AMR''s loss = JetBlue gain

Hopeful

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Dec 21, 2002
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LOOKS LIKE JETBLUE READY EXPAND AS AMR SHRINKS:

Business News Bulletin
Carty May Be Grounded At AMR Meeting
Tara Murphy, 04.24.03, 10:00 AM ET

NEW YORK - Making headlines this morning, AMR''s board is set to meet today to discuss Chief Executive Donald Carty''s future at the parent of cash-strapped American Airlines.


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Sources in media reports say board members aren''t pleased with Carty, who failed to inform the airline''s unions of executive benefits and a pension fund that would be protected in bankruptcy. AMR (nyse: AMR - news - people ) could name former Sears Roebuck (nyse: S - news - people ) Chairman and CEO Edward Brennan or University of Oklahoma President David Boren as interim chairman if Carty steps down.

U.S. stocks got off to a weaker start this morning, after finishing stronger yesterday thanks to some good news from corporate earnings. Qualcomm (nasdaq: QCOM - news - people ) delivered improved quarterly profits and upped its full year guidance due to strong demand for its advanced cell phone chips, while Aetna (nyse: AET - news - people ) beat Wall Street expectation and turned a profit on a downturn in medical cost increases.

Elsewhere, Pizza Hut and Taco Bell chain operator Yum! Brands (nyse: YUM - news - people ) warned that SARS could take a bite out of its 2003 results, after posting a 5.6% decline in earnings.

On the economic front, U.S. durable goods orders for March were up 2%, after slipping 1.5% in February, and initial jobless claims last week rose to 455,000, as the job market remained weak.

In other news, JetBlue Airways (nasdaq: JBLU - news - people ) is reportedly close to announcing a $4 billion order for 65 Airbus narrow body jets. The order, which includes an option for 50 more aircraft, would be the biggest in 2003 for Airbus or its U.S. competitor Boeing (nyse: BA - news - people ).

That''s it for now. For all the latest business headlines, log on to Forbes.com.





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Winglet

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Aug 20, 2002
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Application going into JetBlue this weekend. Jetblue has a future. American Airlines is D-E-A-D. JB to probably buy 115 more aircraft . . . American probably going to get rid of about 130. JB has decent ethical leadership . . . American has Carty and Arpey. JB has a business plan . . . . AAL has none. The APA pilot's union has turned itself into a doormat for Carty . . . . JB management treats it's employees well enough that most don't even see the need for a union yet.

I quit a good job to come to American Airlines in good faith. That faith has been spit on by the incompetence and greed of its leadership as well as my own union.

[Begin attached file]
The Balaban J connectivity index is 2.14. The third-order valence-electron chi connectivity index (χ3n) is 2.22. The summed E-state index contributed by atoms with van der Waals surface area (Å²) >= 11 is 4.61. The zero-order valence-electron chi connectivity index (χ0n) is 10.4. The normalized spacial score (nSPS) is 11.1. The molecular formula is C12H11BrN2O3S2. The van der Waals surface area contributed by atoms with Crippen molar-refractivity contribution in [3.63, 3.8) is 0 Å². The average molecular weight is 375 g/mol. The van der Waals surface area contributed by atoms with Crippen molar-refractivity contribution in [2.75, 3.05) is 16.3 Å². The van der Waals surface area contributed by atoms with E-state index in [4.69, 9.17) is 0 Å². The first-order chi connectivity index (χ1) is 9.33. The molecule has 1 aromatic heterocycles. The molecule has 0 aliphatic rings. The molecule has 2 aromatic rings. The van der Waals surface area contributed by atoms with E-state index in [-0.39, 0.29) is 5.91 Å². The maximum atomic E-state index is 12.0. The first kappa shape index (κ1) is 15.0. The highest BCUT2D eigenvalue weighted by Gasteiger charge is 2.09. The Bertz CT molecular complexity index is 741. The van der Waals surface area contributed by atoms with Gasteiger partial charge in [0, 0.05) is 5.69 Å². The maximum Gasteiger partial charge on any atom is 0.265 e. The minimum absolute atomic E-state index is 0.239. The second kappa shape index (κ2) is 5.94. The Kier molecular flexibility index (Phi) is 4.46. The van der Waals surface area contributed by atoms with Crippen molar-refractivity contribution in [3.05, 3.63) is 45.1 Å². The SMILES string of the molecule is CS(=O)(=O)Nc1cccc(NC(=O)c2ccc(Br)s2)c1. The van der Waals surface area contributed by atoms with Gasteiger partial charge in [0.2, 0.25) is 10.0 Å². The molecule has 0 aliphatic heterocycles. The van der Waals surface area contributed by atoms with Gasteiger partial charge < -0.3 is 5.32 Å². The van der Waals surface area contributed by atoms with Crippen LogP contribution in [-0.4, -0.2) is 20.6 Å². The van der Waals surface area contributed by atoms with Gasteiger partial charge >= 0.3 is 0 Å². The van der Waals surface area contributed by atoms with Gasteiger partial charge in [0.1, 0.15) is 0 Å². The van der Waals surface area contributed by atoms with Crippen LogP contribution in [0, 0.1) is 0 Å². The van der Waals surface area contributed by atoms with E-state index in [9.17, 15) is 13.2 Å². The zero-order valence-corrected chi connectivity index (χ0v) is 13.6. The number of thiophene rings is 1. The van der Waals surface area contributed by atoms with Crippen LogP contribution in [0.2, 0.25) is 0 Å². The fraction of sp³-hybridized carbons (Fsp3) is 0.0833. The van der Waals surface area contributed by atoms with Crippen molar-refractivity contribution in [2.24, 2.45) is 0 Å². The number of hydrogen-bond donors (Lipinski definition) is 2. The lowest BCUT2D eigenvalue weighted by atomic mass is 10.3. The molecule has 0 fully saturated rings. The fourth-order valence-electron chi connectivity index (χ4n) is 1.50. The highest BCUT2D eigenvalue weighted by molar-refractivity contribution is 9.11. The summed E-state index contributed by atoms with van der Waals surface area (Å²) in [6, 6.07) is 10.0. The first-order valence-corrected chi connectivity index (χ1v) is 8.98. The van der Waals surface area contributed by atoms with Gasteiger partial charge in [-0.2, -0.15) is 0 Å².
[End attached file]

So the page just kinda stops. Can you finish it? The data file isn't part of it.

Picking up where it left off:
737nCH11

Senior
Mar 4, 2003
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CH11 or not, AMR isn''t going away any time soon. I do think, however, that JetBlue stands a chance of turning into another People Express when the majors get their houses in order.
 
OP
Hopeful

Hopeful

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Dec 21, 2002
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With 65 more jets, it adds up to more than 12 places my boy.
 
OP
Hopeful

Hopeful

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Amen to that, Winglet. I feat AMR will join the likes of Eastern And PanAM.
 

WXGuesser

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Sorry, that should have read 22 places (because that''s all they fly to!) Call me again when they have more than two destinations in the entire Central Time Zone.

JetBlue has a great concept, and seems to have a good corporate culture. But don''t think they are in some way immune from the problems facing the industry. They will have to deal with things like unions and maintenance issues down the road. It remains to be seen how those things are dealt with.

TANSTAAFL
 

BDLDFW

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Aug 21, 2002
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I do think, however, that JetBlue stands a chance of turning into another People Express when the majors get their houses in order.
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So Continental''s gonna take them over?
 
OP
Hopeful

Hopeful

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How do you explain a nice size order for 65 jets in these worst of economic times?
 

Daedalus

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Feb 21, 2003